Disney+ is entering the halls of the prestigious School of American Ballet today (Dec. 18) with its docuseries On Pointe, produced by Imagine Documentaries and New York-based media arts center Downtown Community Television Center, Inc. (DCTV).
On Pointe captures a season in the New York City institution, taking viewers behind the curtain into the lives of the students (aged eight to 18) as they pursue their dreams of becoming professional ballet dancers.
The series — culminating in the performance of New York City Ballet’s holiday classic George Balanchine’s The Nutcracker on stage at Lincoln Center — was first announced in May 2019. Though, DCTV had been building a relationship with the school well before, director and producer Larissa Bills tells Realscreen.
“From a DCTV perspective, executive producer Matt O’Neill had a relationship with the School of American Ballet over the course of several years,” says Bills. “It was in the later part of 2018 that the school reached out and approached DCTV to explore developing a project with them, at which point Imagine came on board.”
Not long before Disney+ boarded the project in September, Sara Bernstein, EVP of Imagine Documentaries and executive producer for On Pointe, had just taken up her post at what was then the newly minted documentary arm of Brian Grazer and Ron Howard’s Imagine Entertainment.
“What’s so really wonderful and special about this particular project is that it really was one of the first that we developed and put into production at Imagine Documentaries,” Bernstein says. “This was definitely a project that everyone at Imagine, including Ron Howard and Brian Grazer, just jumped on. It felt exactly like the right inspirational type of project that felt like Imagine. That’s how it started, and we were able to quickly put it into development.”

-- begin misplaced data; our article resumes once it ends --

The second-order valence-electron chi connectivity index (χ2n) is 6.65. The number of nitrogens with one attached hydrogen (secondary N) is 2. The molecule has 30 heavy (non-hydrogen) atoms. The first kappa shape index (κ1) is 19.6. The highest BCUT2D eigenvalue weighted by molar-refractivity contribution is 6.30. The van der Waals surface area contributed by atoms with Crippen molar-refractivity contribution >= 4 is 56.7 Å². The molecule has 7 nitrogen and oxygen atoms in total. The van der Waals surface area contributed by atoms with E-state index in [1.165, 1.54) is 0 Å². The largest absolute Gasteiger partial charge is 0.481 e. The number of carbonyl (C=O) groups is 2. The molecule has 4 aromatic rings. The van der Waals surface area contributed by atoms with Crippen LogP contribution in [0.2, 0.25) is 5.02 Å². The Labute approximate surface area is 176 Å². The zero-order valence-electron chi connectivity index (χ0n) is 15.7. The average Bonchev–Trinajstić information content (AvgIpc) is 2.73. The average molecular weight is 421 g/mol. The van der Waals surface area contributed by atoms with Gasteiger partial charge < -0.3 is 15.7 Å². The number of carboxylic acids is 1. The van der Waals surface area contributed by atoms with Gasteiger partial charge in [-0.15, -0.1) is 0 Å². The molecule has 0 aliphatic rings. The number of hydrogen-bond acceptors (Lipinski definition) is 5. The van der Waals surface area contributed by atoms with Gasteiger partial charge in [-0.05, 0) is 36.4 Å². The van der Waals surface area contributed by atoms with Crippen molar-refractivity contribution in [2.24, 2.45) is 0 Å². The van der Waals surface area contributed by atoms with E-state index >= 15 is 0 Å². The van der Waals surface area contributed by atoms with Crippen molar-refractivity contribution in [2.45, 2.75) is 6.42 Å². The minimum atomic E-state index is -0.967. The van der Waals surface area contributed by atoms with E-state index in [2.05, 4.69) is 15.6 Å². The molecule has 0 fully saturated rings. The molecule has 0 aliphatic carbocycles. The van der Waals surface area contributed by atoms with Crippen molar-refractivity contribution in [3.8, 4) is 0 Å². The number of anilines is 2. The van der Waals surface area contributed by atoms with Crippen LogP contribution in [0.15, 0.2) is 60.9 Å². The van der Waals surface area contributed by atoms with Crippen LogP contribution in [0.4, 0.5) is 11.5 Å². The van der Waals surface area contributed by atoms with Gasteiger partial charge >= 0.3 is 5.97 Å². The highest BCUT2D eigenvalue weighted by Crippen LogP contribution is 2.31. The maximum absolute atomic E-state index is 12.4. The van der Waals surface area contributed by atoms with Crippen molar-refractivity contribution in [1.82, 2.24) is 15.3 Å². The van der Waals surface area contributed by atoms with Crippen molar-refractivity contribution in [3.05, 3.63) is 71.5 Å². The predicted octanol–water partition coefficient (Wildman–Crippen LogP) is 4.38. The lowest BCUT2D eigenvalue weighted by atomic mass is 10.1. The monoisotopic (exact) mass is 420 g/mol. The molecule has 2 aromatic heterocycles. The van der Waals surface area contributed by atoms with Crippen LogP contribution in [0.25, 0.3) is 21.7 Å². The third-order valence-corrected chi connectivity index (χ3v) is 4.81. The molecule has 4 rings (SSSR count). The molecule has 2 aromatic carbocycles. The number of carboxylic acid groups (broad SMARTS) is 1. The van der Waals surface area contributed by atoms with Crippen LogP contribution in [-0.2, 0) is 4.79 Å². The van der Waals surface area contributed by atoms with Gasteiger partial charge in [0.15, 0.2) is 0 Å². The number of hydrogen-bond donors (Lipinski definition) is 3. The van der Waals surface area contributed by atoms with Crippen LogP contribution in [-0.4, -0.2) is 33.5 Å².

Gaining access to the storied school was no easy feat, and few filmmakers have gotten so far, Bernstein and Bills explain.
“People have been knocking on their door for a very long time to try and peek inside,” says Bernstein. “They’ve always been very closed off or just a little cautious and hesitant to do that, but I think that it was probably a combination of it being in the right moment for them but I also think it was their incredible trust in this extraordinary team… I personally have worked on a lot of great vérité, access type of documentaries in my past, but I think this is one of those truly special projects given that access and that trust.”
With O’Neill as EP for DCTV and Bernstein as EP for Los Angeles-based Imagine Documentaries, On Pointe is also executive produced by Grazer, Howard and Imagine Documentaries president Justin Wilkes.
Below, Bills and Bernstein talk working through COVID-19, vérité filmmaking and how On Pointe fits into Imagine Documentaries’ slate.
This interview has been edited for brevity and clarity.
Were you filming or working through the pandemic? How did you navigate that?
Larissa Bills: We started shooting for development in January 2019… and we started full time production in the summer of 2019. So, by the time the pandemic hit, we had a bulk of material but the expectation was to see the year through. Fortunately, because we had been shooting and shooting and shooting, and there was such an amazing wealth of stories within that footage, we were able to pivot and focus solely on post-production and still fulfill six television hours of programming.